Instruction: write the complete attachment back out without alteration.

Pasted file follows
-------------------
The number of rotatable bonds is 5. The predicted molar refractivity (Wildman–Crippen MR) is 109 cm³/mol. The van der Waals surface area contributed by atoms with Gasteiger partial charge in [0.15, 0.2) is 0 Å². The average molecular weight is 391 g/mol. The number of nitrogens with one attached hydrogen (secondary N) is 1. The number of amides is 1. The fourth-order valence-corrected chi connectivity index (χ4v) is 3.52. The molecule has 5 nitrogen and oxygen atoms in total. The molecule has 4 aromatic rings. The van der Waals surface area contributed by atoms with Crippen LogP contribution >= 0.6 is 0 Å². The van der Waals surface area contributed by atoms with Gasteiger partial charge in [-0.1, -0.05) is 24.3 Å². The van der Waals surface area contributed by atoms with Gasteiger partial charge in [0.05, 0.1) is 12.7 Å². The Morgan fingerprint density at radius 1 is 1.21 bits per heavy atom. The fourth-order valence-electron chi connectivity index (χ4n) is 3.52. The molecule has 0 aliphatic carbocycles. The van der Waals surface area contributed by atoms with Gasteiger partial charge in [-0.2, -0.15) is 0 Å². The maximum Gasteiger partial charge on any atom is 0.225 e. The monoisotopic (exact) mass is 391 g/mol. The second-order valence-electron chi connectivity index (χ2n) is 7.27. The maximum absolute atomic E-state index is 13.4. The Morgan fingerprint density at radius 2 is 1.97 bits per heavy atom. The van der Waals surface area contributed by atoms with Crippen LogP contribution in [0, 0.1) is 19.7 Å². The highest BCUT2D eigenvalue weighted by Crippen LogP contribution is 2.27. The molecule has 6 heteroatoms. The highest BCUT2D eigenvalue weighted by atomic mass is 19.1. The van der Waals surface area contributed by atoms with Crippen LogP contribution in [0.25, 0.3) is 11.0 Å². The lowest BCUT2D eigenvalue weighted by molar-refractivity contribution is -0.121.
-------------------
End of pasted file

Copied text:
The number of rotatable bonds is 5. The predicted molar refractivity (Wildman–Crippen MR) is 109 cm³/mol. The van der Waals surface area contributed by atoms with Gasteiger partial charge in [0.15, 0.2) is 0 Å². The average molecular weight is 391 g/mol. The number of nitrogens with one attached hydrogen (secondary N) is 1. The number of amides is 1. The fourth-order valence-corrected chi connectivity index (χ4v) is 3.52. The molecule has 5 nitrogen and oxygen atoms in total. The molecule has 4 aromatic rings. The van der Waals surface area contributed by atoms with Crippen LogP contribution >= 0.6 is 0 Å². The van der Waals surface area contributed by atoms with Gasteiger partial charge in [-0.1, -0.05) is 24.3 Å². The van der Waals surface area contributed by atoms with Gasteiger partial charge in [0.05, 0.1) is 12.7 Å². The Morgan fingerprint density at radius 1 is 1.21 bits per heavy atom. The fourth-order valence-electron chi connectivity index (χ4n) is 3.52. The molecule has 0 aliphatic carbocycles. The van der Waals surface area contributed by atoms with Gasteiger partial charge in [-0.2, -0.15) is 0 Å². The maximum Gasteiger partial charge on any atom is 0.225 e. The monoisotopic (exact) mass is 391 g/mol. The second-order valence-electron chi connectivity index (χ2n) is 7.27. The maximum absolute atomic E-state index is 13.4. The Morgan fingerprint density at radius 2 is 1.97 bits per heavy atom. The van der Waals surface area contributed by atoms with Crippen LogP contribution in [0, 0.1) is 19.7 Å². The highest BCUT2D eigenvalue weighted by Crippen LogP contribution is 2.27. The molecule has 6 heteroatoms. The highest BCUT2D eigenvalue weighted by atomic mass is 19.1. The van der Waals surface area contributed by atoms with Crippen LogP contribution in [0.25, 0.3) is 11.0 Å². The lowest BCUT2D eigenvalue weighted by molar-refractivity contribution is -0.121.